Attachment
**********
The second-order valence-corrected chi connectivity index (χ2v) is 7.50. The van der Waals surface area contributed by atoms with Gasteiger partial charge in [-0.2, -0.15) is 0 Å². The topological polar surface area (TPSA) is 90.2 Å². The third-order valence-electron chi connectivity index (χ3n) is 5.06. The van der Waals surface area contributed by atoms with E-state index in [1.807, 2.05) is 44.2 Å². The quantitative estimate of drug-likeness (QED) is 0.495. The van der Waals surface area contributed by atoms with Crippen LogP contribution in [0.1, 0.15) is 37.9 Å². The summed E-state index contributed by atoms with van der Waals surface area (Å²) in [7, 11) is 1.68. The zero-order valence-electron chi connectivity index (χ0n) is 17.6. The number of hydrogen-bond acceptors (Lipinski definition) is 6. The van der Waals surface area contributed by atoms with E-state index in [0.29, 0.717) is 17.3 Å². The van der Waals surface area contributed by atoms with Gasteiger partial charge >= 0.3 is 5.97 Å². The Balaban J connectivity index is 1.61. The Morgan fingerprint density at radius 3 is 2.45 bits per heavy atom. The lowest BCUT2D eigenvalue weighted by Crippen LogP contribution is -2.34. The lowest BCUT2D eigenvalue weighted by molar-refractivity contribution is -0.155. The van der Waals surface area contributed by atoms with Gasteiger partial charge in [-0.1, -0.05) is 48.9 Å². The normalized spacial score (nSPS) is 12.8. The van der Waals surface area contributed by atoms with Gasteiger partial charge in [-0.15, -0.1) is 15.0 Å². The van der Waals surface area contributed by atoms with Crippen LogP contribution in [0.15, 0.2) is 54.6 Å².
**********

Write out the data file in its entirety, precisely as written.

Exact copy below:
The second-order valence-corrected chi connectivity index (χ2v) is 7.50. The van der Waals surface area contributed by atoms with Gasteiger partial charge in [-0.2, -0.15) is 0 Å². The topological polar surface area (TPSA) is 90.2 Å². The third-order valence-electron chi connectivity index (χ3n) is 5.06. The van der Waals surface area contributed by atoms with E-state index in [1.807, 2.05) is 44.2 Å². The quantitative estimate of drug-likeness (QED) is 0.495. The van der Waals surface area contributed by atoms with Crippen LogP contribution in [0.1, 0.15) is 37.9 Å². The summed E-state index contributed by atoms with van der Waals surface area (Å²) in [7, 11) is 1.68. The zero-order valence-electron chi connectivity index (χ0n) is 17.6. The number of hydrogen-bond acceptors (Lipinski definition) is 6. The van der Waals surface area contributed by atoms with E-state index in [0.29, 0.717) is 17.3 Å². The van der Waals surface area contributed by atoms with Gasteiger partial charge >= 0.3 is 5.97 Å². The Balaban J connectivity index is 1.61. The Morgan fingerprint density at radius 3 is 2.45 bits per heavy atom. The lowest BCUT2D eigenvalue weighted by Crippen LogP contribution is -2.34. The lowest BCUT2D eigenvalue weighted by molar-refractivity contribution is -0.155. The van der Waals surface area contributed by atoms with Gasteiger partial charge in [-0.1, -0.05) is 48.9 Å². The normalized spacial score (nSPS) is 12.8. The van der Waals surface area contributed by atoms with Gasteiger partial charge in [-0.15, -0.1) is 15.0 Å². The van der Waals surface area contributed by atoms with Crippen LogP contribution in [0.15, 0.2) is 54.6 Å².